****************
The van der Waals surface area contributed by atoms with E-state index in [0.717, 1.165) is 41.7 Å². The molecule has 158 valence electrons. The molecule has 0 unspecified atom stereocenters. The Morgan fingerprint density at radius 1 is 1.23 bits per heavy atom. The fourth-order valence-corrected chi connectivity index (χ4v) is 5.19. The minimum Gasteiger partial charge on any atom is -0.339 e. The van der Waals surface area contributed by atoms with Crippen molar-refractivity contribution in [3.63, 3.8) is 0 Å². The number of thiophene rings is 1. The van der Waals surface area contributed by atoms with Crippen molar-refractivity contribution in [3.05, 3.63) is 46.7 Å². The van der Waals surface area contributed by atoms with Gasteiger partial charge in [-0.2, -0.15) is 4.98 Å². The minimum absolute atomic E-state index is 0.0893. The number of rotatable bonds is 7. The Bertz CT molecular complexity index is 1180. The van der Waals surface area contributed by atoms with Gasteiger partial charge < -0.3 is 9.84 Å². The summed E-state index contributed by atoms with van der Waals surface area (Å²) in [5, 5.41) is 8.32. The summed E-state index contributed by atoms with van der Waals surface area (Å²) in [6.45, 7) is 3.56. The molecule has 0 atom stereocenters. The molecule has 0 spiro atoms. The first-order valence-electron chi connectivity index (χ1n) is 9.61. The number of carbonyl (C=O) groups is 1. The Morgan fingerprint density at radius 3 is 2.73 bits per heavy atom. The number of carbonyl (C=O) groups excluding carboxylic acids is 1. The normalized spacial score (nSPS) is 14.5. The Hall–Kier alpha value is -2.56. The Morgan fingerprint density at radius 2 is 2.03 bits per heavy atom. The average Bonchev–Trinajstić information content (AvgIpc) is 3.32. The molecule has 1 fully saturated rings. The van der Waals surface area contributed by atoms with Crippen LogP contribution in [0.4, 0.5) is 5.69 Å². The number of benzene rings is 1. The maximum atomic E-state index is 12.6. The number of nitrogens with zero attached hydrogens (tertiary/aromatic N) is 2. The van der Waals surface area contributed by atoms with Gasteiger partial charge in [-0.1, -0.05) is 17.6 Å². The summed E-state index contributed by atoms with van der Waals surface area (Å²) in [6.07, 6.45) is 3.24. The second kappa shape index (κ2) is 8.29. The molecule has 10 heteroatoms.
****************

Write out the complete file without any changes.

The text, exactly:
The van der Waals surface area contributed by atoms with E-state index in [0.717, 1.165) is 41.7 Å². The molecule has 158 valence electrons. The molecule has 0 unspecified atom stereocenters. The Morgan fingerprint density at radius 1 is 1.23 bits per heavy atom. The fourth-order valence-corrected chi connectivity index (χ4v) is 5.19. The minimum Gasteiger partial charge on any atom is -0.339 e. The van der Waals surface area contributed by atoms with Crippen molar-refractivity contribution in [3.63, 3.8) is 0 Å². The number of thiophene rings is 1. The van der Waals surface area contributed by atoms with Crippen molar-refractivity contribution in [3.05, 3.63) is 46.7 Å². The van der Waals surface area contributed by atoms with Gasteiger partial charge in [-0.2, -0.15) is 4.98 Å². The minimum absolute atomic E-state index is 0.0893. The number of rotatable bonds is 7. The Bertz CT molecular complexity index is 1180. The van der Waals surface area contributed by atoms with Gasteiger partial charge < -0.3 is 9.84 Å². The summed E-state index contributed by atoms with van der Waals surface area (Å²) in [5, 5.41) is 8.32. The summed E-state index contributed by atoms with van der Waals surface area (Å²) in [6.45, 7) is 3.56. The molecule has 0 atom stereocenters. The molecule has 0 spiro atoms. The first-order valence-electron chi connectivity index (χ1n) is 9.61. The number of carbonyl (C=O) groups is 1. The Morgan fingerprint density at radius 3 is 2.73 bits per heavy atom. The number of carbonyl (C=O) groups excluding carboxylic acids is 1. The normalized spacial score (nSPS) is 14.5. The Hall–Kier alpha value is -2.56. The Morgan fingerprint density at radius 2 is 2.03 bits per heavy atom. The average Bonchev–Trinajstić information content (AvgIpc) is 3.32. The molecule has 1 fully saturated rings. The van der Waals surface area contributed by atoms with Crippen LogP contribution in [0.4, 0.5) is 5.69 Å². The number of benzene rings is 1. The maximum atomic E-state index is 12.6. The number of nitrogens with zero attached hydrogens (tertiary/aromatic N) is 2. The van der Waals surface area contributed by atoms with Gasteiger partial charge in [-0.1, -0.05) is 17.6 Å². The summed E-state index contributed by atoms with van der Waals surface area (Å²) in [6.07, 6.45) is 3.24. The second kappa shape index (κ2) is 8.29. The molecule has 10 heteroatoms.